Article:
Kenya Airways has extended the lease of three aircraft to Turkish Airlines for an additional three years, a move that will likely deepen sub-leasing losses on the planes that were bought new in 2013.
The airline’s chief executive officer Sebastian Mikosz told Business Daily that the lease extension for the three Boeing 777-300 aircraft was agreed on in November 2018.
The Turkish carrier, however, negotiated to pay a lower rental fee in order to make the deal. The initial leases were to expire in April 2020.
This means that KQ, as the airline is known by its international code, will likely deepen the Ksh731 million ($7 million) sub-leasing loss it made last year —this being the difference between revenues earned from the sub-leasing contracts and payments made to primary lessors in the same period.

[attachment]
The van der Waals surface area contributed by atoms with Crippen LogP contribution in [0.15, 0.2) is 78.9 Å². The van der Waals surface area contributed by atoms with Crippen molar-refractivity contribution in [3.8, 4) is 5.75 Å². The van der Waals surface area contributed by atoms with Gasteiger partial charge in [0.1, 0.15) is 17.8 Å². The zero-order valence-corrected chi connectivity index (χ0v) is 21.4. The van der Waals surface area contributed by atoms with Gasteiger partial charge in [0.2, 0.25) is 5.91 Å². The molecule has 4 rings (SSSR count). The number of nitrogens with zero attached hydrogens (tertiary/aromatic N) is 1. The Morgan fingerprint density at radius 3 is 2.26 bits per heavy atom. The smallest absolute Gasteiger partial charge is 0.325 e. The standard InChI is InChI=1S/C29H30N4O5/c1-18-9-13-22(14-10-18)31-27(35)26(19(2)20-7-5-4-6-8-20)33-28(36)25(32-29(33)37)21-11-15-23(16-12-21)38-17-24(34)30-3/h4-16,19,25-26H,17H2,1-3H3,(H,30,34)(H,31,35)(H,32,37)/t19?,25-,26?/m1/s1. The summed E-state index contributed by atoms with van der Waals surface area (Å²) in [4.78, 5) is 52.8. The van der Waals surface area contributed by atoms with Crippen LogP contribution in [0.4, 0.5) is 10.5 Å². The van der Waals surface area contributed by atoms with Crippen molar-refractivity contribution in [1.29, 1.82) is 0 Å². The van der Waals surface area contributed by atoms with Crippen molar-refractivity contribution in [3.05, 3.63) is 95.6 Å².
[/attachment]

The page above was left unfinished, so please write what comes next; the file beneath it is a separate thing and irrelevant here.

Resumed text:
Mr Mikosz, who is exiting the airline in December, said KQ has no choice but to enter into the loss-making sub-lease agreements, having bought the planes at top price which translates into high monthly payments even as their value decreases over the years.
“There is also a larger number of Boeing 777s in the market so you can find the same plane for half the price. We had a quite normal rate with Turkish for two-and-a-half years, but when we were negotiating for the lease extension they said we needed to lower the rate,” said Mr Mikosz.
“If we did an outright sale it will be an even bigger loss because we still have a loan to service. If we do sell we will have to repay the full loan promptly, and we would only likely get half price on them. It is too big an aircraft for KQ, and bringing them back to park them will cost up to Ksh6.5 billion ($60 million) a year.”
He added that it is likely that Turkish Airlines will look to extend the lease further after three years once the new extension expires, with KQ also unlikely to bring them back into the fleet having shifted preference for long-haul service to the smaller, more economical Boing 787 Dreamliner.
The airline has been forced to shed capacity after hitting headwinds in its ambitious expansion plan dubbed Project Mawingu which it has been painfully trying to unwind in the last three years.